Immediately after John Wesley's death, the diverging views about the relationship of the connexion with the Established Church, and in particular about the administration of the sacraments by theitinerant preachers and the times of preaching services, came to the fore. The 1791 Conference resolved simply 'to follow strictly the plan which Mr Wesley left us'. This was open to conflicting interpretations and much disturbance followed, with successive Conferences reflecting the tension between the 'Church Methodists' and their opponents, and also the issue of local as against connexional control of chapels.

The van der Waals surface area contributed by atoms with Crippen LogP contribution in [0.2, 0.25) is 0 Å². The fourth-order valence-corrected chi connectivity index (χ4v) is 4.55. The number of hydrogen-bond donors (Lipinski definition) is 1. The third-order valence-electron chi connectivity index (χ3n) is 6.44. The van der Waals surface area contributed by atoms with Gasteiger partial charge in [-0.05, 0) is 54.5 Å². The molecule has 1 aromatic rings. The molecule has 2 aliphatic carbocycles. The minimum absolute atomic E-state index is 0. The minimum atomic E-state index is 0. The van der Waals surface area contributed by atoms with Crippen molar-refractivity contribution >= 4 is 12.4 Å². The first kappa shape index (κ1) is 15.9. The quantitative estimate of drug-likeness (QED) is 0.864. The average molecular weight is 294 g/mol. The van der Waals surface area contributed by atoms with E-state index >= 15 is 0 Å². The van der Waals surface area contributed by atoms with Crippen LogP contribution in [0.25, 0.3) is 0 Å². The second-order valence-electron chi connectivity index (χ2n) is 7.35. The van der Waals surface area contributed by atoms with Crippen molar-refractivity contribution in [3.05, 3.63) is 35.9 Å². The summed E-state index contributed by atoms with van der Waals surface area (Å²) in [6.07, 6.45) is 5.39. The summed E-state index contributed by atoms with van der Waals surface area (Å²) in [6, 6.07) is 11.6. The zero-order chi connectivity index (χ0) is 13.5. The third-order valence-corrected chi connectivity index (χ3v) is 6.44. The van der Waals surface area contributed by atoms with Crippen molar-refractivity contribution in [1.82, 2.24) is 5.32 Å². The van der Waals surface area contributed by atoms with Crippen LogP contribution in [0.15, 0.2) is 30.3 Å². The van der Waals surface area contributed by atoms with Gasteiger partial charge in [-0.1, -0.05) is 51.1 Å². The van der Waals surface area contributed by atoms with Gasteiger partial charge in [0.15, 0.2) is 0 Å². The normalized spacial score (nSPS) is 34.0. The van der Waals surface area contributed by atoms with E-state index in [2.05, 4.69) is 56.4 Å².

The 1795 Conference therefore chose a committee of nine preachers to draw up a plan to bring peace. Their Plan was passed unanimously at that Conference and approved also by the assembled trustees. It marked a crucial stage in the separation of Methodism from the CofE. It laid down that the Sacrament of the Lord's Supper should not be administered in any chapel except where both a majority of trustees and a majority of stewards and leaders allowed it and the Conference sanctioned it. The same rules applied to baptism, burial and services in church hours. Holy Communion was to be administered only by those authorised by the Conference (i.e. itinerant preachers in full connexion). Rules as to the time and order of services were laid down. Not all societies availed themselves of these provisions immediately, but eventually the Lord's Supper became an integral part of Methodist worship.With regard to the powers of trustees, it was provided that stationing of preachers was solely by the Conference, but moral or doctrinal charges or disputes about a preacher's abilities could be heard by a District court. The failure of the Plan to give greater authority to lay members led to the secession of Alexander Kilham and, despite the 'Leeds Concessions' of 1797, the beginning of the MNC.